Almost 30 years after Berners-Lee invented the World Wide Web, he has recently described his creation as "Frankensteins Monster" which needs to be killed off and replaced with a 'new net'.
Berners-Lee says that his brainchild has become corrupted by internet giants like Facebook and Google who he believes "have an ulterior motive" and are "powerful forces who use it for their own agendas".
He has an audacious plan to destroy his digital beast and replace it with a decentralised web platform that he has been working on for several years:
"I've always believed the web is for everyone. That's why I and others fight fiercely to protect it. The changes we've managed to bring have created a better and more connected world."
"But for all the good we've achieved, the web has evolved into an engine of inequity and division. Today, I believe we've reached a critical tipping point, and that powerful change for the better is possible - and necessary."
"This is why I have, over recent years, been working with a few people at MIT and elsewhere to develop Solid, an open-source project to restore the power and agency of individuals on the web."
Sir Tim is clearly a big fan of net neutrality and talks about he will give control back to the users rather than the power being in the hands of the tech behemoths and, somewhat controversially, he added "people want apps that help them do what they want and need to do - without spying on them".
As part of the Solid tech stack is a service called Inrupt where users can develop and curate their own 'personal online data store' (or POD for short) as a central source housing anything from your personal contact lists to your music libraries. The technology is designed to bring together the functions of programs such as Google Drive, Microsoft Outlook, Slack, Spotify and WhatsApp all in one place.
When quizzed as to what he thought would be the reaction from the big internet players and how his reinvention of the web might affect them, his response was typically erudite:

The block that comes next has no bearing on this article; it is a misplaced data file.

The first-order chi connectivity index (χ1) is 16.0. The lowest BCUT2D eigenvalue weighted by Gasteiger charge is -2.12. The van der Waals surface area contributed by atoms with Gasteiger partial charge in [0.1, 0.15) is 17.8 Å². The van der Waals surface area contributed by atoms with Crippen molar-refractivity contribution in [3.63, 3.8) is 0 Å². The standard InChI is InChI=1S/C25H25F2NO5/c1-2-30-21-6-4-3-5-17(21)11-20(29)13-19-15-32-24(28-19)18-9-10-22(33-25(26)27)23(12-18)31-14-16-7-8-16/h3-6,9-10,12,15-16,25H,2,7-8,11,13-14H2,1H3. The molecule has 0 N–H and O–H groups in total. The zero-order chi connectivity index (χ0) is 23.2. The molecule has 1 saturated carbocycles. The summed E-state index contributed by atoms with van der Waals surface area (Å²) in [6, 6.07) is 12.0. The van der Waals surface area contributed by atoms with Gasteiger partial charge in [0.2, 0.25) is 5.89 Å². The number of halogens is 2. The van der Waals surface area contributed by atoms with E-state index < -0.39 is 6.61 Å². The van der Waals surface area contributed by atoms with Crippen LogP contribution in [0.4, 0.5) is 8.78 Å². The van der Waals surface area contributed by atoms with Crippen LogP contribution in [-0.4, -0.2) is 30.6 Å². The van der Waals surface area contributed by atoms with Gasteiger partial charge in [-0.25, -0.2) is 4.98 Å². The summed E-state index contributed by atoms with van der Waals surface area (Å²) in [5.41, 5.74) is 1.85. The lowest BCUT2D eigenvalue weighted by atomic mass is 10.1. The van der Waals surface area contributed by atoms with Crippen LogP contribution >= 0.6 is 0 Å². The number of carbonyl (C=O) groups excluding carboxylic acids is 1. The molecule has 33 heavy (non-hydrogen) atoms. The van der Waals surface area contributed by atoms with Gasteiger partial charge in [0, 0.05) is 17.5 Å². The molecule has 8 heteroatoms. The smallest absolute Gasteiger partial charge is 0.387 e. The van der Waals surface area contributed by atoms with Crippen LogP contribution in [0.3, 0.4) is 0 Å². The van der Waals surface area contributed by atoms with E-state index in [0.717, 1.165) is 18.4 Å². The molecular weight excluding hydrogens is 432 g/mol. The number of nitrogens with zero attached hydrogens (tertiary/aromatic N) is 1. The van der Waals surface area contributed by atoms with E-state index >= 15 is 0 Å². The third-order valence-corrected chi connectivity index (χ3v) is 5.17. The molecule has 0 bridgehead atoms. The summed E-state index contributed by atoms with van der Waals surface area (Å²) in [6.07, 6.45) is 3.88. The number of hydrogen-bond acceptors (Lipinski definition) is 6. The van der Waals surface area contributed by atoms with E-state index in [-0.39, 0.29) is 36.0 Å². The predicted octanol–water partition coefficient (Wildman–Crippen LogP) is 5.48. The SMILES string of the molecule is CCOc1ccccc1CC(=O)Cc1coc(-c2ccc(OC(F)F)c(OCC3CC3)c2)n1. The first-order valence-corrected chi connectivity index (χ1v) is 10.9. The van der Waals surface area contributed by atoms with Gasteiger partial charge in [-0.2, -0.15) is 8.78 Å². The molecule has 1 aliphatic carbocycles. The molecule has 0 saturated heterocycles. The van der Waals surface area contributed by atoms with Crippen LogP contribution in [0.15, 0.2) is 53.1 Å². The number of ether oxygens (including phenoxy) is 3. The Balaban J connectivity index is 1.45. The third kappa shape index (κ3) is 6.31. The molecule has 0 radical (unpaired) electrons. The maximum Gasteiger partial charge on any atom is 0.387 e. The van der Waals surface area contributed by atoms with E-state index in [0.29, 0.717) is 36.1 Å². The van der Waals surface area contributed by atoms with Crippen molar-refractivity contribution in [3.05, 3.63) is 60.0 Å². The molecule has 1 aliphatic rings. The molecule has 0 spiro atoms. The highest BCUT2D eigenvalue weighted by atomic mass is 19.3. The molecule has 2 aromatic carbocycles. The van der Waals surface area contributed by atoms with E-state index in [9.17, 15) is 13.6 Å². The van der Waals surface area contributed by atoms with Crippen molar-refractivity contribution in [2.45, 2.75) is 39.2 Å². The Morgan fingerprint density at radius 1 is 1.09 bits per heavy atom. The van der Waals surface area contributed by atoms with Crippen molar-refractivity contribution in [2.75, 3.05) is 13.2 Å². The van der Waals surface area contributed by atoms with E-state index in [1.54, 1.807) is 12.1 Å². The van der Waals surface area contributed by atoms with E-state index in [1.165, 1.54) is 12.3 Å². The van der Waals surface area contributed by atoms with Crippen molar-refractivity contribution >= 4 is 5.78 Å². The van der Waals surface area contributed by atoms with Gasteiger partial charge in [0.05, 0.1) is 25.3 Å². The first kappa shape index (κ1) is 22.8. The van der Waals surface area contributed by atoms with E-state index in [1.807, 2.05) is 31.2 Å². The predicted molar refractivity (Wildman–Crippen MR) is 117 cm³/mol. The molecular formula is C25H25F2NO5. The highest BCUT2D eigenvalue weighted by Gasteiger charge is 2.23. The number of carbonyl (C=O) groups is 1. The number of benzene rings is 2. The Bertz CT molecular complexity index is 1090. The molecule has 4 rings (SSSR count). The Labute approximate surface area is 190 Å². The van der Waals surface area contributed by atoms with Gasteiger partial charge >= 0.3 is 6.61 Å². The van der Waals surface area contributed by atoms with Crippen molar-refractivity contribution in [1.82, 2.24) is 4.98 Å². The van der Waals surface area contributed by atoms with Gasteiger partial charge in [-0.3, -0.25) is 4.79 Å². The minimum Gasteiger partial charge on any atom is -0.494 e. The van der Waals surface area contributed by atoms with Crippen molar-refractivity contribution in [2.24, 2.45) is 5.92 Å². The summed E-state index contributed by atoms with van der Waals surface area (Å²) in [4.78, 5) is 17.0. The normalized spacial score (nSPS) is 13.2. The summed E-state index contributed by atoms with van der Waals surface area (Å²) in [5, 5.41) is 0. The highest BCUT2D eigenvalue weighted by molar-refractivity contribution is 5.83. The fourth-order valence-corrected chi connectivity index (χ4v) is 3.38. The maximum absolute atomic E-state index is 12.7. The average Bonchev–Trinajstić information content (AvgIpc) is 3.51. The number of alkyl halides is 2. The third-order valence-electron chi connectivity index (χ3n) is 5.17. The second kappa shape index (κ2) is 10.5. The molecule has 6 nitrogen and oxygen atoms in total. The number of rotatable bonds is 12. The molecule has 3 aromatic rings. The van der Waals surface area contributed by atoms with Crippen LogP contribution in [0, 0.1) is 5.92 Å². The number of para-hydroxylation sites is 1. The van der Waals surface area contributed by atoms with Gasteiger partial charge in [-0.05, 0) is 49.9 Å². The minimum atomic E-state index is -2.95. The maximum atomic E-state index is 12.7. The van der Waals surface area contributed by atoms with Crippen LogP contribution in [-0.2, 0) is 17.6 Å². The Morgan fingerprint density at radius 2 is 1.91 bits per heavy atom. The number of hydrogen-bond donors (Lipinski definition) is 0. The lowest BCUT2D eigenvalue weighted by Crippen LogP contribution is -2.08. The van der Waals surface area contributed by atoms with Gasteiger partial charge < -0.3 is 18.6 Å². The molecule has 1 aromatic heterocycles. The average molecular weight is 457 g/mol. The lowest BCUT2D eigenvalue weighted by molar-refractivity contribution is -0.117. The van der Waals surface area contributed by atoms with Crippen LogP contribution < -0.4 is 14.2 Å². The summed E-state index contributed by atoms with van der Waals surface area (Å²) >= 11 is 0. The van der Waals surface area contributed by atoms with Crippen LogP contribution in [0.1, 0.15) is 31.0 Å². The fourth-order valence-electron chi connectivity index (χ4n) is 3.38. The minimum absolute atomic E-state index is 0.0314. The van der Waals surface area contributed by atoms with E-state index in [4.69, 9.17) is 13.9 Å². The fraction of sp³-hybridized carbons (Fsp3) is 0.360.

"We are not talking to Facebook and Google about whether or not to introduce a complete change where all their business models are completely upended overnight. We are not asking their permission"
Given all the concerns over privacy following the well publicised Cambridge Analytica scandal and other cases of data misuse, the timing of this announcement by Berners-Lee is bound to capture peoples attention as they consider how little control they really have over their own personal information.
But one note of caution here. At face value, Sir Tim appears to have the end-users interests at heart by offering them what he describes as a "'free and open digital utopia". That said, when asked in an interview by Fast Company about his real motivations behind the launch he wryly said:
“The intent is world domination”
So what do you think? Has the Sir Tim's internet dream really turned into a nightmare? Given the power and money behind the likes of Google, Amazon and Facebook will he really be able to develop a truly visible alternative to the World Wide Web? Is net neutrality simply a well intended dream that can never become a reality? Or are people really beginning to wake up to the fact that their personal data is being traded out from underneath them to line the pockets of tech giants? As ever, I'm keen to hear your thoughts...
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Steve is Global Media Lead - Nestlé at Mindshare. Prior to this role, he was the Managing Director - Global Accounts for OMD based in London / Paris leading Groupe Renault and CEO for OMD in Asia for 4 years based in Singapore. At OMD, he increased billings by +60% to over US$ 5bn and won 1000+ industry awards including agency network wins at the Cannes Lions (2013) and Festival of Media Asia (2013). He was named by LinkedIn as a 'Top 10 Writer' for 3 consecutive years (15/16/17). His first book 'How to be a Top 10 Writer on LinkedIn' is a Best Seller on Amazon. Steve holds a Bachelor in Psychology from Liverpool University.